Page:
This omission by Nor Haratch has relieved Mr. Bedros Terzian of the burden to comment on this controversial moment in the history of his warm relationship with HAAF. But were he to confirm this information, he would have devalued his long and contemptuous references to the Millennium Challenge Corporation (MCC), which cut Armenia’s aid significantly due to the bloodshed and drastic failure of democracy in March 2008. It is this resentment toward the humanitarian and democratic failure where the Millennium Challenge Corporation and Bedros Terzian (if only temporarily) had something in common.

And I have to disagree with both Nor Haratch (issue #194) and Mr. Terzian in their assessment of such a stance being solely political. Above all, this was a humanitarian disaster, which should concern any organization claiming to be humanitarian. I had drawn a particular attention toward the irony that raising the issue of bloodshed, notwithstanding the context, had left an impression that MCC is more concerned about the Armenian citizen than HAAF that had swallowed the crime perpetrated by its own leaders. What I appreciated about the Millennium Challenge Corporation was not its structure or affiliation with the U.S. government, but the demand for accountability from the Diaspora-pampered Armenian government. I regret that Mr. Terzian swayed from his position and, thereby, practically doomed himself to defending the crooks ruling over him and the poverty-stricken Armenia.

How come discussing Armenian-Turkish diplomatic relations at a Fund’s annual session is okay, whereas raising the March 1st killing of Armenian citizens is a political issue and, thus, incompatible with the Fund’s apolitical status? Has any one of those philanthropists expressed a purely philanthropic concern over the death of ten fellow Armenians in a brutal crackdown for the sake of yet another illegitimate president of Armenia?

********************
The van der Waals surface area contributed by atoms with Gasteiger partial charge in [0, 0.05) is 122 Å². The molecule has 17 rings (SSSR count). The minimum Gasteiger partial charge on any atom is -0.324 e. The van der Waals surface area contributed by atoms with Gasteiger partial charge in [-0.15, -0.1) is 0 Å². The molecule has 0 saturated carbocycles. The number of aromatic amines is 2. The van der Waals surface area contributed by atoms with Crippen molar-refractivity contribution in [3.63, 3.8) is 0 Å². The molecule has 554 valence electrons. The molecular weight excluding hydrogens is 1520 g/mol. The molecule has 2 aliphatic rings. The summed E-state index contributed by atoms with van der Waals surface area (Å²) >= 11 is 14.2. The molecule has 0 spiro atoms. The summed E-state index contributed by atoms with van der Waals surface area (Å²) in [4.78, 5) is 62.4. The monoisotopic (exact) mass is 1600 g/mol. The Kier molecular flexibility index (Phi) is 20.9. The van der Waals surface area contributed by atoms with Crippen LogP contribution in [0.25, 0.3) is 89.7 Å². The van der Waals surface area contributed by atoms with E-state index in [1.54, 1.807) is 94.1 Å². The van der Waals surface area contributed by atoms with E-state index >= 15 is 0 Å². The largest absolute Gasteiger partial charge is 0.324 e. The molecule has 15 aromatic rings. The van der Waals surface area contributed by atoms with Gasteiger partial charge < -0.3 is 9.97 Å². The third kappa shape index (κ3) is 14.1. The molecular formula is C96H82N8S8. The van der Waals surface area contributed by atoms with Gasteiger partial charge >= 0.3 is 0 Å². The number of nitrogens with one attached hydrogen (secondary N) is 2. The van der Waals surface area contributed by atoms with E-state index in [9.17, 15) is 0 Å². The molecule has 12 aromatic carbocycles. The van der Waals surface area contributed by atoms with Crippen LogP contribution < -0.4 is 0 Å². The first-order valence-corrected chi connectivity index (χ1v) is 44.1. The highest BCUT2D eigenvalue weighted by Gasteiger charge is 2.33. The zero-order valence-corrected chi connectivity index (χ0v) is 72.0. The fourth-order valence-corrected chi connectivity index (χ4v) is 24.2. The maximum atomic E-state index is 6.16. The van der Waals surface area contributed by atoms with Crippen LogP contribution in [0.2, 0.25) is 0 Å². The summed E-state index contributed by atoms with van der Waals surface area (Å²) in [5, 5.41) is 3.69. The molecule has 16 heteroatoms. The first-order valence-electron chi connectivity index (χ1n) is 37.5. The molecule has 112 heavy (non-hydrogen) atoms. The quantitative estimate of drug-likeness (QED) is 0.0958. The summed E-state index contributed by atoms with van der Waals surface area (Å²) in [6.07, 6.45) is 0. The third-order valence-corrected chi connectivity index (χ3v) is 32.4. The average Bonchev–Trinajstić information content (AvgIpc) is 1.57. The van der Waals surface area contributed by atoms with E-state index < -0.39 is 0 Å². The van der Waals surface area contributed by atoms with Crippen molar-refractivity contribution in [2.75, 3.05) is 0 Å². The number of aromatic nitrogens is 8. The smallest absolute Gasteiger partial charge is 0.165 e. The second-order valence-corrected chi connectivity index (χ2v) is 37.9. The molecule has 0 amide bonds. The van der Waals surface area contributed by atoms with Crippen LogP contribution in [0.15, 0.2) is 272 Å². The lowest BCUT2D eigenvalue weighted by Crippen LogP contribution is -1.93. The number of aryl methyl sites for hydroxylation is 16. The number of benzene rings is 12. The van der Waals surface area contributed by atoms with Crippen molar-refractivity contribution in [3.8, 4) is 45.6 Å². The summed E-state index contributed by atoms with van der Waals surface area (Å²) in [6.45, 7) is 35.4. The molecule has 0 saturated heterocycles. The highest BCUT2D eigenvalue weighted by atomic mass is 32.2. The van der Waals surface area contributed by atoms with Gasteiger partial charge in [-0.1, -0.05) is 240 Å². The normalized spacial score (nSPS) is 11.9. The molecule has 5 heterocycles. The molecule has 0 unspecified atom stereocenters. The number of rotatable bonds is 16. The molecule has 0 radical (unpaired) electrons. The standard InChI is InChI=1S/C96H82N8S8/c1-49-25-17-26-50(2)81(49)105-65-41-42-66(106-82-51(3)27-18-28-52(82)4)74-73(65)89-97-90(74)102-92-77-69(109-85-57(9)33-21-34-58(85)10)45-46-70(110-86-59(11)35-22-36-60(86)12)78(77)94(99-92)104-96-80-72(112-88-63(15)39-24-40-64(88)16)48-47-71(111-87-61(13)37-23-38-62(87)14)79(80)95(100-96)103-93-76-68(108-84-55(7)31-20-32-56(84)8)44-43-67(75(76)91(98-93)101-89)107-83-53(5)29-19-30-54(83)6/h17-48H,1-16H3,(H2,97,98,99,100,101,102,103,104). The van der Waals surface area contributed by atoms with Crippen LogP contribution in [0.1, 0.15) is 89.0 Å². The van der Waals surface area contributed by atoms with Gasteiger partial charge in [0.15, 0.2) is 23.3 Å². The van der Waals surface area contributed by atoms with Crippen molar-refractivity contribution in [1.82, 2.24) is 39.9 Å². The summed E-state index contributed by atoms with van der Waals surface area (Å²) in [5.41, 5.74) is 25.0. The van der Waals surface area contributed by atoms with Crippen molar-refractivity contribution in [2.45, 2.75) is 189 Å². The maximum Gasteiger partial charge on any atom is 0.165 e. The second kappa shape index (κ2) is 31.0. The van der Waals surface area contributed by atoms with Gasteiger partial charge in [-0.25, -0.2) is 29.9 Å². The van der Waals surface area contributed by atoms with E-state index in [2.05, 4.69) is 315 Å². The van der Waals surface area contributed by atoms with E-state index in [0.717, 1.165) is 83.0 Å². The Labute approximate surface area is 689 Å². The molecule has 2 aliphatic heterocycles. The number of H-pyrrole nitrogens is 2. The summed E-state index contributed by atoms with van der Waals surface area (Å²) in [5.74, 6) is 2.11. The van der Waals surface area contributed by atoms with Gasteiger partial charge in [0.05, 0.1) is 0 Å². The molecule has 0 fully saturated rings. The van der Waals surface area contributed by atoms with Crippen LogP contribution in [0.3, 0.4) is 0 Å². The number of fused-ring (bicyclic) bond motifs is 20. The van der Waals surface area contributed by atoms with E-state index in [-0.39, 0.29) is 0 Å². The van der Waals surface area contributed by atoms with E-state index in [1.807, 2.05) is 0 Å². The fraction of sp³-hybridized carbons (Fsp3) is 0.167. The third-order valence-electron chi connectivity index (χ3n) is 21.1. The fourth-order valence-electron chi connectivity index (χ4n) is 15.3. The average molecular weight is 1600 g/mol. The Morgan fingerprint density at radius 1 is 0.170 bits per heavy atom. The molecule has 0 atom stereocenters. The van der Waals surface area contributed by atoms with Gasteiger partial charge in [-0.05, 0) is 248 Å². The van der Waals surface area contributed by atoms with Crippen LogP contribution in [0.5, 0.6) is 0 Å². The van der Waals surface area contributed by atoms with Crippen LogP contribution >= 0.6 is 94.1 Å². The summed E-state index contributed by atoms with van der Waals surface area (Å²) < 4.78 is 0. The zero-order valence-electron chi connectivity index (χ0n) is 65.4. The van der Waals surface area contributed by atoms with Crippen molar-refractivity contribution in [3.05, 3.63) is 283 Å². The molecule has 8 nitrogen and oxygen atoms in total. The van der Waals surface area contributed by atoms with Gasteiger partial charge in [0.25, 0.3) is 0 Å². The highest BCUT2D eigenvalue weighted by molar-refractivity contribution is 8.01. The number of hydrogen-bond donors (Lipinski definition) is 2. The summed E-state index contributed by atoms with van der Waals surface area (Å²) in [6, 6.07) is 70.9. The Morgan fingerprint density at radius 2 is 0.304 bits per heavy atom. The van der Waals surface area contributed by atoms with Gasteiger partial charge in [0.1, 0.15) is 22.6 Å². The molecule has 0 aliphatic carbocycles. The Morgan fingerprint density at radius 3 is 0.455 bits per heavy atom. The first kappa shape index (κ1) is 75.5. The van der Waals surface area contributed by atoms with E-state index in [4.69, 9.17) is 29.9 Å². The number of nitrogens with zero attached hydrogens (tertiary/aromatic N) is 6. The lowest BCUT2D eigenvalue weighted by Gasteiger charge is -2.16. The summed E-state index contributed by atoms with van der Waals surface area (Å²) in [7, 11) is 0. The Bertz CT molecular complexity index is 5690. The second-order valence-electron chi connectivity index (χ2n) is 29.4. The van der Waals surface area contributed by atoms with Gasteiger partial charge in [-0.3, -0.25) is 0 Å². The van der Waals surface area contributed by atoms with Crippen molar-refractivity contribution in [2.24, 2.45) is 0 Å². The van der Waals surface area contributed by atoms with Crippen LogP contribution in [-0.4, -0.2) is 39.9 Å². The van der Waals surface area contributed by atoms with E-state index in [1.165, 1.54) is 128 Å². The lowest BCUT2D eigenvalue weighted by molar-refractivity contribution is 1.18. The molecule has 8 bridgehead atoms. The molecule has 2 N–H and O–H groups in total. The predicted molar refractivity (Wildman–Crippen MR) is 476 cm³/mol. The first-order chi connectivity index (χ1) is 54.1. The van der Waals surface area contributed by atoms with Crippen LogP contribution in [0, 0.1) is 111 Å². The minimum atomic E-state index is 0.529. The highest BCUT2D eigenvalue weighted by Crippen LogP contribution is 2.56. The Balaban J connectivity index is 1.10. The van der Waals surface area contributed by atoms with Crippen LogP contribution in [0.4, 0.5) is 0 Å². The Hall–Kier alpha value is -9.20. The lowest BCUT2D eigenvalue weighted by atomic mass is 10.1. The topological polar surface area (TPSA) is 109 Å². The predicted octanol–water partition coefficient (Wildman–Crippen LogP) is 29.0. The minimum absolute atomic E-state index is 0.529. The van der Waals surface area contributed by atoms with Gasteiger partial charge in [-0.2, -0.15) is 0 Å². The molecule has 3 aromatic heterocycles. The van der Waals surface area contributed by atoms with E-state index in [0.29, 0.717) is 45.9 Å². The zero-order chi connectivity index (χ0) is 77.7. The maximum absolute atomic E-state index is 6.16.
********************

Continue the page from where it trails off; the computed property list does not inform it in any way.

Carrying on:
In another instance, to prove me wrong about the government’s unquestionable control over the Fund, Mr. Terzian chooses to diminish the importance of numerous arguments scattered throughout the entire white paper by singling out the one I presented more as an appendix, a symbolic confirmation, rather than an argument: the address of the Fund in the government building.

With 18 years of service to the Fund, Mr. Terzian appears to be unaware of the actual number of Trustees of the Board: “Of the 35 HAAF Executive Council members, 25 are from Diaspora and consequently form the majority.” According to the HAAF official website, the total number is 37 (excluding Louise Simone Manoogian, Honorary member of the Board of Trustees). As for the actual ratio of Diasporans vs. government officials in the Board of Trustees it is  23 vs. 12 (including Charles Aznavour as Armenia’s Ambassador to Switzerland). This ratio does not include Garegin II, the Catholicos of All Armenians, and Robert Kocharyan, former President of Armenia, since they are not Diasporan or government officials. But this is not as essential as the stubborn refusal of Mr. Terzian and other Fund representatives to publicly acknowledge the fact that the very Board has a Presidium of 12 members, where that seeming minority of government officials becomes the majority and occupies all the leading positions, with the President of the country as the President of the Presidium of the Board of Trustees: 7 government officials vs. 4 Diasporans (including such a subservient Diasporan as Samvel Karapetyan from Russia), plus Garegin II, who has repeatedly proven to be just another marionette of the de facto president of Armenia.